The National Taxation Bureau of the Northern Area, Ministry of Finance (NTBNA) indicated that in order to lower operational costs, multinational groups are prone to using lower interest rates to borrow/lend funds among related entities. The setting of interest rates, however, should consider the issue of whether the rate is reasonable or not. In order to determine whether the rate is reasonable, the companies must report the interest income according to the Regulations Governing Assessment of Profit-Seeking Enterprise Income Tax on Non-Arm's-Length Transfer Pricing, instead of by Paragraph 2, Article 24-3 of the Income Tax Act.
The Bureau gives an example of Company B’s lending funds to Company A in Korea, based on the lending base rate of the Bank of Taiwan on January 1, 2014 with an interest rate at 2.896%. Company B reported approximately NT$50 million interest income from loans to Company A. The Bureau, however, discovered these two companies are related entities. According to the Regulations Governing Assessment of Profit-Seeking Enterprise Income Tax on Non-Arm's-Length Transfer Pricing, the Bureau adjusted the interest income to approximately NT$70 million, based on the interest rate of Company B borrowing money from a non-related company and Company A’s credit rating at the public database. The above case was approved by the Ministry of Finance in accordance with Article 43-1 of the Income Tax Act.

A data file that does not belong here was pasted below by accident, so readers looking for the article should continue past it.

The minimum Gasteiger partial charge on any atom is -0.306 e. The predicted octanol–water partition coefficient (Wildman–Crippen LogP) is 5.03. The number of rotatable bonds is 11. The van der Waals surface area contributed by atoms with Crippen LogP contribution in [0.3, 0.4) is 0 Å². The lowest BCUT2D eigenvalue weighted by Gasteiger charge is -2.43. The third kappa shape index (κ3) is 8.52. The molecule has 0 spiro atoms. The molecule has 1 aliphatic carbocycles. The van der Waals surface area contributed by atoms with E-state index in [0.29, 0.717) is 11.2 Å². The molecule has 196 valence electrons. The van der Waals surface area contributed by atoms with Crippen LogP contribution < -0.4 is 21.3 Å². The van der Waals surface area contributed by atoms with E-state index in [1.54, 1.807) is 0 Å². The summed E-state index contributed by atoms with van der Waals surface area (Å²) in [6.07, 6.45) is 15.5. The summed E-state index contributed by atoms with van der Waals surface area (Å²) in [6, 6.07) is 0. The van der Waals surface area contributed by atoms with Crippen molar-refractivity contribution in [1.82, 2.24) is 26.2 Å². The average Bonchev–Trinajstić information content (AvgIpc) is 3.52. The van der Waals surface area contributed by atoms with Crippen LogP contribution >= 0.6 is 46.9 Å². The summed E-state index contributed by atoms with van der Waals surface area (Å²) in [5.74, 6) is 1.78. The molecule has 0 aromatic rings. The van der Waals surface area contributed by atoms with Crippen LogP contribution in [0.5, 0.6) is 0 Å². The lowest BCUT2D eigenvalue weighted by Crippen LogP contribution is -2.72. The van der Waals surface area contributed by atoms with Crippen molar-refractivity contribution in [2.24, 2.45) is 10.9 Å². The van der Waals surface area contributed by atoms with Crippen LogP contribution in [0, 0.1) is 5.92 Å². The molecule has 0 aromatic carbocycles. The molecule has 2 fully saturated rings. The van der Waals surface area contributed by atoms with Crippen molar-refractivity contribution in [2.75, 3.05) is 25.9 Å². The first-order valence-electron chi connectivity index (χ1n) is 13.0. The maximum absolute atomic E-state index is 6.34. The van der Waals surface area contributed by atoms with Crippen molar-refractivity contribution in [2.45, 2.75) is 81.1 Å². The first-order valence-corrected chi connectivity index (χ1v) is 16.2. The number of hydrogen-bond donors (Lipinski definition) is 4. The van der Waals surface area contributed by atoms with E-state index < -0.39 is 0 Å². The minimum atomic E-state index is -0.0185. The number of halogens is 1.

The Bureau further reminds profit-seeking enterprises to be aware that the transactions of business activities between related entities should follow the Regulations Governing Assessment of Profit-Seeking Enterprise Income Tax on Non-Arm's-Length Transfer Pricing, or they may be pursued for payment of tax for any violation of the rules governing arm’s-length interest rates.
For more information on relevant aspects of this issue, you may visit the website of the Bureau at http://www.ntbna.gov.tw/ or use our toll-free service at 0800-000321.